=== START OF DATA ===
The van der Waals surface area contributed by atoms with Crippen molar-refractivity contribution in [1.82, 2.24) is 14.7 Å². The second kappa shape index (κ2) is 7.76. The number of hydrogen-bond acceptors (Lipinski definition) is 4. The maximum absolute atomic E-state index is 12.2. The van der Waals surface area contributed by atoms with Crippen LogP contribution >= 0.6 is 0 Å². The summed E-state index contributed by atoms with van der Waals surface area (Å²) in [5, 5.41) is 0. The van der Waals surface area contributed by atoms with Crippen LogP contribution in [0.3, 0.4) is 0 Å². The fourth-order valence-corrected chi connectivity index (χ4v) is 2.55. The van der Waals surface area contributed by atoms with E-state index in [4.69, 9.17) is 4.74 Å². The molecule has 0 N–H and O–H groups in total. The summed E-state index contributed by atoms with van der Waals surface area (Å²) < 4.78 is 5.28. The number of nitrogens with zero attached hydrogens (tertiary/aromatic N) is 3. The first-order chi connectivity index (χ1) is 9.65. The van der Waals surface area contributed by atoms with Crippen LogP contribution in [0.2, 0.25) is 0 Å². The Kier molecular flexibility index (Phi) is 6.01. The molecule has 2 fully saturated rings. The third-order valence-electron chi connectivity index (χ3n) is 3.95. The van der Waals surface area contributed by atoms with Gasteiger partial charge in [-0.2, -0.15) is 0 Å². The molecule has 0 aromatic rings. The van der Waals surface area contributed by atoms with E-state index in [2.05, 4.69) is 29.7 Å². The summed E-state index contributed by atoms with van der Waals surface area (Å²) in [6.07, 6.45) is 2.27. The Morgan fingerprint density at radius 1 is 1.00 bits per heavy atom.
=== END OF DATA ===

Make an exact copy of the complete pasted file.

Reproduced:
The van der Waals surface area contributed by atoms with Crippen molar-refractivity contribution in [1.82, 2.24) is 14.7 Å². The second kappa shape index (κ2) is 7.76. The number of hydrogen-bond acceptors (Lipinski definition) is 4. The maximum absolute atomic E-state index is 12.2. The van der Waals surface area contributed by atoms with Crippen LogP contribution >= 0.6 is 0 Å². The summed E-state index contributed by atoms with van der Waals surface area (Å²) in [5, 5.41) is 0. The van der Waals surface area contributed by atoms with Crippen LogP contribution in [0.3, 0.4) is 0 Å². The fourth-order valence-corrected chi connectivity index (χ4v) is 2.55. The van der Waals surface area contributed by atoms with E-state index in [4.69, 9.17) is 4.74 Å². The molecule has 0 N–H and O–H groups in total. The summed E-state index contributed by atoms with van der Waals surface area (Å²) < 4.78 is 5.28. The number of nitrogens with zero attached hydrogens (tertiary/aromatic N) is 3. The first-order chi connectivity index (χ1) is 9.65. The van der Waals surface area contributed by atoms with Crippen LogP contribution in [0.2, 0.25) is 0 Å². The Kier molecular flexibility index (Phi) is 6.01. The molecule has 2 fully saturated rings. The third-order valence-electron chi connectivity index (χ3n) is 3.95. The van der Waals surface area contributed by atoms with Gasteiger partial charge in [-0.2, -0.15) is 0 Å². The molecule has 0 aromatic rings. The van der Waals surface area contributed by atoms with E-state index in [2.05, 4.69) is 29.7 Å². The summed E-state index contributed by atoms with van der Waals surface area (Å²) in [6.07, 6.45) is 2.27. The Morgan fingerprint density at radius 1 is 1.00 bits per heavy atom.